Problably the first pseudo RPG to ever be released on a console, this game is a milestone in a lot of ways. However to unlike some of the other great 2600 firsts this particular example doesn't really pass the test of time very well.
You are a dot, and your job is to go through this castle and eventuallty kill this duck-headed square that's supposed to be a dragon. You do this by navigating a seemigly endless set of mazes that don't have much sense in the way they're laid out. I'm sure there's more to the game but I've never really bothered to find out what it is. I think you find some kind of treasure eventually but I'm not sure as I've never had the desire to play it that far.
This game was revolutionary in that it's one of the first to have some kind of inventory system where an item you collect has some kind of specific purpose instead of just picking them up for bonus points. So you have to get an arrow to kill the dragon, use a bridge to cross a river, get a key to unlock a door, etc. Basic concepts we take for granted today, but back then this was a big deal.
The thing is your little dot only has the ability to carry one item at any given time. So to cross the bridge to kill the dragon you have to fetch the arrow, leave it at the bridge, get the bridge, put it over the river, get the arrow, cross the bridge, etc. Fine, but the items are spaced sometimes dozens of screens away, so you have to go twelve screens to the left to get the bridge, fifteen screens to the right to get the arrow, seventeen screens down to kill the dragon, etc. So you spend a lot of time going back and forth, back and forth, back and forth through the same screens over and over again.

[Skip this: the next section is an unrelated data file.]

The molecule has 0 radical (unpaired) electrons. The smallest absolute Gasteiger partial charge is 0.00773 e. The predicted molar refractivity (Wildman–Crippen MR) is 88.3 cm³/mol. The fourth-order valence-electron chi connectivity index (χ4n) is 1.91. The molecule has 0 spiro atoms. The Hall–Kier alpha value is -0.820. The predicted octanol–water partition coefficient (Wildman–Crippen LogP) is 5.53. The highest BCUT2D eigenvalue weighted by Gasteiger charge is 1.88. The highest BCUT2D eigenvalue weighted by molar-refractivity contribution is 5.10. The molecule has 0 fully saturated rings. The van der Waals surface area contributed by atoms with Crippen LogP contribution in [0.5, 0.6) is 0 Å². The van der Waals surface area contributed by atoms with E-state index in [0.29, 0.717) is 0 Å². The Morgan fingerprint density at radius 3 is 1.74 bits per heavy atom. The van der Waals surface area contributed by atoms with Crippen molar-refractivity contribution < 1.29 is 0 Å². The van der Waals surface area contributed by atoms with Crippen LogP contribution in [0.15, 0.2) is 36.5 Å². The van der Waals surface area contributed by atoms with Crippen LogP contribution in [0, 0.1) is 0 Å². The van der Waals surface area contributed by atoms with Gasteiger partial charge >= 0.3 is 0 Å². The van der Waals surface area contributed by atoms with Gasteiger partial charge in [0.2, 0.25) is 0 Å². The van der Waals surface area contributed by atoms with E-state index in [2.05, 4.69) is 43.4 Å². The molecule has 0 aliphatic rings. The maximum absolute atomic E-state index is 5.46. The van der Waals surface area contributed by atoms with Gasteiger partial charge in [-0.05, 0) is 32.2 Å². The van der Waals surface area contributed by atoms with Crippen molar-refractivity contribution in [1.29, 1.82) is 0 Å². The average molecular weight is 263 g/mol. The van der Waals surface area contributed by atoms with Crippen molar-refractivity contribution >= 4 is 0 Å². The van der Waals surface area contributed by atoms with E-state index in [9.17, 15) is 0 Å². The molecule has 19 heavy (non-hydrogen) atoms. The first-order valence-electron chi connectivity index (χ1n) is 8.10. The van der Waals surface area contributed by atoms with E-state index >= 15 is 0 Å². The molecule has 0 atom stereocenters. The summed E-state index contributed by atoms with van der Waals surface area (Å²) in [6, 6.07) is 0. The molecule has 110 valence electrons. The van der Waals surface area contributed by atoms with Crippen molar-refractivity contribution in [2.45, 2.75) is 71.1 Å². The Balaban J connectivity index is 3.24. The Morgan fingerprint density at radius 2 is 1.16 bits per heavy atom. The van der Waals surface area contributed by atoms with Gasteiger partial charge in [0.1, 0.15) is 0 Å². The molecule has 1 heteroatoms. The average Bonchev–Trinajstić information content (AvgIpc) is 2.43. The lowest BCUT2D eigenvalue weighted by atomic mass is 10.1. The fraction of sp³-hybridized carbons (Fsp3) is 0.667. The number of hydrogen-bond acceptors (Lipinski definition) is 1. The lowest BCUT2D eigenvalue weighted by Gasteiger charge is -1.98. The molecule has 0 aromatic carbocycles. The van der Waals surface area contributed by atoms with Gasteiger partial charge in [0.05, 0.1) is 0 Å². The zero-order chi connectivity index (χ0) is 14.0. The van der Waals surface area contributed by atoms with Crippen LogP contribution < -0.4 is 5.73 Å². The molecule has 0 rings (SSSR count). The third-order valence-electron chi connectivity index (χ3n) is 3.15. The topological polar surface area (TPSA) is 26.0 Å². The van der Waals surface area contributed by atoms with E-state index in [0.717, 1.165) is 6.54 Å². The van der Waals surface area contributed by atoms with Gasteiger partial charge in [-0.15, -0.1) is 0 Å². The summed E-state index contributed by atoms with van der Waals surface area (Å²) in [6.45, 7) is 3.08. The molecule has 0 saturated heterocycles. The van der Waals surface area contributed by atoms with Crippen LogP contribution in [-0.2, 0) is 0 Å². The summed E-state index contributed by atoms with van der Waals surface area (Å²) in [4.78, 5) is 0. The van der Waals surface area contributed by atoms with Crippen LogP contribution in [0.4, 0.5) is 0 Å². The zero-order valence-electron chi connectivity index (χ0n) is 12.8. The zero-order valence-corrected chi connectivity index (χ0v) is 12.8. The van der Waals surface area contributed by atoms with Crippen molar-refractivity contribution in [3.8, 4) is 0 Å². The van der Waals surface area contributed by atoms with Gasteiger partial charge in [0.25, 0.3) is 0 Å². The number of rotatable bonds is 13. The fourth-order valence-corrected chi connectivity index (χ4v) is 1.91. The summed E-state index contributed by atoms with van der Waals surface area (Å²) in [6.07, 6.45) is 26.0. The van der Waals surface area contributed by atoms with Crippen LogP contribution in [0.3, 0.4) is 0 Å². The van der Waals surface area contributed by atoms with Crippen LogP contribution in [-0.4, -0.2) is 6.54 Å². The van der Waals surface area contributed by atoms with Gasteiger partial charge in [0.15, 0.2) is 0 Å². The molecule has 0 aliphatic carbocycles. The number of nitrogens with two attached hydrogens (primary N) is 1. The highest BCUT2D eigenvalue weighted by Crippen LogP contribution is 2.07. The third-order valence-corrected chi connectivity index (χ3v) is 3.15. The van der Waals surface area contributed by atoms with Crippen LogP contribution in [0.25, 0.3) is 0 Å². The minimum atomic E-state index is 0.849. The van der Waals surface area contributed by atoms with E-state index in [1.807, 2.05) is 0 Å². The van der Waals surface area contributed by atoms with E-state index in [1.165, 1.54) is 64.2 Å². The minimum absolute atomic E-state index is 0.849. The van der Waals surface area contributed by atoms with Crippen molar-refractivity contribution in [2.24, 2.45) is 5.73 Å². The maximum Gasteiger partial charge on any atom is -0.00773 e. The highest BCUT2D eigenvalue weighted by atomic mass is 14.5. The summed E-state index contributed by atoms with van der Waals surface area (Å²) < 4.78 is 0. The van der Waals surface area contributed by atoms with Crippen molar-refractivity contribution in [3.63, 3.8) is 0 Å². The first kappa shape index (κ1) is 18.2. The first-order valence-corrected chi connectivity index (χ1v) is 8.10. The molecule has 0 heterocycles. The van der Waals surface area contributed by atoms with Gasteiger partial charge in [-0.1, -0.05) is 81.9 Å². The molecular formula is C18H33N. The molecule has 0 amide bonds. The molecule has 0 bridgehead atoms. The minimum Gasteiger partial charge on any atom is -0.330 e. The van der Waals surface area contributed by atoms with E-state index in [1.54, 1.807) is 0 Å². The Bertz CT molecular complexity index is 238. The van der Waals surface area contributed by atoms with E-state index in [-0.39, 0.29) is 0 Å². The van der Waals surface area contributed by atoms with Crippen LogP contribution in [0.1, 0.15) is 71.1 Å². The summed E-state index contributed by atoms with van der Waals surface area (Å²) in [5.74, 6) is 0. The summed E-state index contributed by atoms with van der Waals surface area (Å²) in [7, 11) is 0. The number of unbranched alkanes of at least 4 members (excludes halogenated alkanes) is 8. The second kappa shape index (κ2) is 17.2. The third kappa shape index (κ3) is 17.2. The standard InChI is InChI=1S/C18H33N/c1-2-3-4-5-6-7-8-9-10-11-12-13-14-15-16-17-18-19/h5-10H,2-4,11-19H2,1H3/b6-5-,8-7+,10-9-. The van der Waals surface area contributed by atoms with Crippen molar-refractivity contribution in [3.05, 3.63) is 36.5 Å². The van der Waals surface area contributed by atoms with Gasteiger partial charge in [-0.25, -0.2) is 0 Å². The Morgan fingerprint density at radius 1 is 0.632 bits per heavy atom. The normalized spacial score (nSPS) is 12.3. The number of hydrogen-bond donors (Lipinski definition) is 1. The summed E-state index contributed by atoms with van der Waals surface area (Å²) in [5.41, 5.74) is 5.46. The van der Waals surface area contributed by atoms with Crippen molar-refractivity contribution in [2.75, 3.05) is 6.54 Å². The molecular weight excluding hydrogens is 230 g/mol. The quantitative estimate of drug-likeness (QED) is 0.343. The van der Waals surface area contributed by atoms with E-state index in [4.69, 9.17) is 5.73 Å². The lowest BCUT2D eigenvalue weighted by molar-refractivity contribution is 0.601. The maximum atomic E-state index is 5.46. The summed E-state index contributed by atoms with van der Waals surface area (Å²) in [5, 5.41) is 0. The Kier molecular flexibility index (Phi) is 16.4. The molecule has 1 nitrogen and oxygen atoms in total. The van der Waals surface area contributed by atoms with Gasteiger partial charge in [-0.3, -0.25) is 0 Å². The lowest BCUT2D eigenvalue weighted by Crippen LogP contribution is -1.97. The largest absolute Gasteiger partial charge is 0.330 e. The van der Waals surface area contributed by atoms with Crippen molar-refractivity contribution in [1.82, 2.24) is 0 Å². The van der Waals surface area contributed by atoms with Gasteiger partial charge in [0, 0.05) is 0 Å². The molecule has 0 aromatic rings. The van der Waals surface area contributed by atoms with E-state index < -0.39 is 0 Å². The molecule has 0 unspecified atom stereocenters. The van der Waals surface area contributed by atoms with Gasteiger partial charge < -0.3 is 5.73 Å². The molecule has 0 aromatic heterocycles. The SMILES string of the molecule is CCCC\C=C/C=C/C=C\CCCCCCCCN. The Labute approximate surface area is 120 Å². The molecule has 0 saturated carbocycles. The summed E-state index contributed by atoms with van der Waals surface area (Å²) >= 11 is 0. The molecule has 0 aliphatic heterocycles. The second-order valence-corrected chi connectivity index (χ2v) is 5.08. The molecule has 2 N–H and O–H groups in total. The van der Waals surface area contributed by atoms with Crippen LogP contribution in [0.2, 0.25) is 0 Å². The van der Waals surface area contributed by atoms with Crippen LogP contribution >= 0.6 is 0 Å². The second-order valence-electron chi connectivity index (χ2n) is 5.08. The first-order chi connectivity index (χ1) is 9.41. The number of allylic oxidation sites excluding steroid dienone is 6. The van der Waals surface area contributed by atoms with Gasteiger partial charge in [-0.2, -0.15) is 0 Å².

The mazes aren't confusing in the way that you get lost in them; They're confusing becasue there seems to be only three or four of the same maze screen repeated ad infinitum so as you eventually forget which part you're in and where you were going in the first place. I suppose that's problably the point, and it's really not that bad considering what kind of hardware they had to work with. But still it gets frustrating.
All this wouldn't be so bad as the fetch an item and use it type gameplay actually isn't as boring as it sounds. What makes it boring is that nothing really exciting happens to you while you're doing this. There are no traps, no goblins or monsters chase you, no pitfalls, perils, or combat of any kind. The dragon seems to be the only enemy character in the entire game. What the hell kind of dungeon lets you just walk around at will without some kind of spikes jutting out or poison arrows shooting out at you or something? All it would have took is a few ripoff pac-man ghosts to hunt you around to add some excitement. This is the most boring dungeon I've ever seen.
Supposedly there's a bat that will show up and rescatter your items in random places. But I've never seen him.
The frist console RPG is also the first crappy RPG. There are people out there who spent hours at this game, mapping out the locations of each item, progressing until they'ed killed a dragon for every color of the rainbow, etc. Back in 1979 this game problably offered the deepest gameplay you'd ever see on the 2600 system, but today it takes more than dots and duckheaded squares.
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